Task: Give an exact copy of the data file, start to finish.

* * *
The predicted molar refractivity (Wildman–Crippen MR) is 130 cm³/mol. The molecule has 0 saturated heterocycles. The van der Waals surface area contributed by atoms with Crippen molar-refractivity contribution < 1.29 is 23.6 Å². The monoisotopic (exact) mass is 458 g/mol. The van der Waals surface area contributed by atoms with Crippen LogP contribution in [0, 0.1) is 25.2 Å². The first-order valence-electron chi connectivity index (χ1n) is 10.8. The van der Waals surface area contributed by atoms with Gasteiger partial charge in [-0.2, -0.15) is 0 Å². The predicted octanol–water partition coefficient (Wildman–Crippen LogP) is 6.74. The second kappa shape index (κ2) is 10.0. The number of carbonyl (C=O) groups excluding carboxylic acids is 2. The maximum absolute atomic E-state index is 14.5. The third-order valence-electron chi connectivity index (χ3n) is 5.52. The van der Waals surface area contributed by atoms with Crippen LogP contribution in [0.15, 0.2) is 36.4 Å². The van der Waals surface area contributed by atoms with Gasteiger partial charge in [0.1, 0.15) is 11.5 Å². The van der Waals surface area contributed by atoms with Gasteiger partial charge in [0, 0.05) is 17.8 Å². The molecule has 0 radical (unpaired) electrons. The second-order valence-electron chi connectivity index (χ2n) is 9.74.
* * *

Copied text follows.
The predicted molar refractivity (Wildman–Crippen MR) is 130 cm³/mol. The molecule has 0 saturated heterocycles. The van der Waals surface area contributed by atoms with Crippen molar-refractivity contribution < 1.29 is 23.6 Å². The monoisotopic (exact) mass is 458 g/mol. The van der Waals surface area contributed by atoms with Crippen LogP contribution in [0, 0.1) is 25.2 Å². The first-order valence-electron chi connectivity index (χ1n) is 10.8. The van der Waals surface area contributed by atoms with Gasteiger partial charge in [-0.2, -0.15) is 0 Å². The predicted octanol–water partition coefficient (Wildman–Crippen LogP) is 6.74. The second kappa shape index (κ2) is 10.0. The number of carbonyl (C=O) groups excluding carboxylic acids is 2. The maximum absolute atomic E-state index is 14.5. The third-order valence-electron chi connectivity index (χ3n) is 5.52. The van der Waals surface area contributed by atoms with Crippen LogP contribution in [0.15, 0.2) is 36.4 Å². The van der Waals surface area contributed by atoms with Gasteiger partial charge in [0.1, 0.15) is 11.5 Å². The van der Waals surface area contributed by atoms with Gasteiger partial charge in [0, 0.05) is 17.8 Å². The molecule has 0 radical (unpaired) electrons. The second-order valence-electron chi connectivity index (χ2n) is 9.74.